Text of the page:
Tuesday, June 7, 2011

Saluting cynicism

Disenchanted but engaged !
I used to wonder at cynicism. Could it possibly be a defense mechanism, engineered and fitted into the species by the life force? Surely it is not a product and monopoly of 2011. Man has been cynical a while. In fact, the Cynic philosophy is credited to Diogenes of Sinope (in present day Turkey). It is said that he was prone to tearing down the government with his rude, opinionated and independent views. But he was also committed to improvement in public life. What we have today is the former attribute of his personality with not a trace of the latter.

The political and social air of the country is thick with disbelief, lies and shenanigans. One capsule of national news is enough to neutralize all the endorphins I gain at my Zumba class. The political theatre is like a shot of anaesthesia, star cast being self-interest, power pangs and exploitation of public apathy.

How then does one find any sense or value in political activity that seems bent upon stamping out public discussion or autonomous thought? It is cynicism that comes flooding into this disenchanted space as a corollary.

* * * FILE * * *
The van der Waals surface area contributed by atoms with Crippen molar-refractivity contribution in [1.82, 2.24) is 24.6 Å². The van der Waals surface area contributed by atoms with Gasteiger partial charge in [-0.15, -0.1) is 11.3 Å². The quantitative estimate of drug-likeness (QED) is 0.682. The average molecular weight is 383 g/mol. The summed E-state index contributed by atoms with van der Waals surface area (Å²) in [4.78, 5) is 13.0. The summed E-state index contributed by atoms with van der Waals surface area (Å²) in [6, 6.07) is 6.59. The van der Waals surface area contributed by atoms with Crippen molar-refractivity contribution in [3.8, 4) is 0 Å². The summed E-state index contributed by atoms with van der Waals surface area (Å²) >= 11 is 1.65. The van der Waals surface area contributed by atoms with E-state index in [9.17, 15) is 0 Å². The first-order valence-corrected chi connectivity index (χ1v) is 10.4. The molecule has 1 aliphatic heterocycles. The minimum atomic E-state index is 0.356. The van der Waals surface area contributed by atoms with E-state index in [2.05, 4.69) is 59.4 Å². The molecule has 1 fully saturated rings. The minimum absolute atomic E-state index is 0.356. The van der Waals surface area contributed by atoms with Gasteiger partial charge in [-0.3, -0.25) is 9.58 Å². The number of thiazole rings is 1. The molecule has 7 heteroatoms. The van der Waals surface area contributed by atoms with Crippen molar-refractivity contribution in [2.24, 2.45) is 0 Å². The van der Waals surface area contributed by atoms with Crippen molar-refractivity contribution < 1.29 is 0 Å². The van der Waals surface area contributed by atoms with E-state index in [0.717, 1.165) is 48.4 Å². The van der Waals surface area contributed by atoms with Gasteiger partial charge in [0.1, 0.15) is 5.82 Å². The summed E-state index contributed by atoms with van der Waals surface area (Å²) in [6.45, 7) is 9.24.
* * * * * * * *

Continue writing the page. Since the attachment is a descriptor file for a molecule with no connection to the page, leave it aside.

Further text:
But is cynicism any use or is it merely an unaffordable negative? Is it true that a cynical attitude forces us to re-examine our fundamental assumptions? On the other hand, does it not bring about a form of disempowerment, thanks to the anger, the fatigue and the resultant alienation it causes? One thing is certain and immutable, we cannot move forward in any meaningful way without productive, collective action. But the crorepati question: who is going to persuade us and get us around to it?

The cynical bog makes me weep. Will this flow chart of embitterment ever veer? The moral of the story perhaps is, "Lets be cynical but engaged." 

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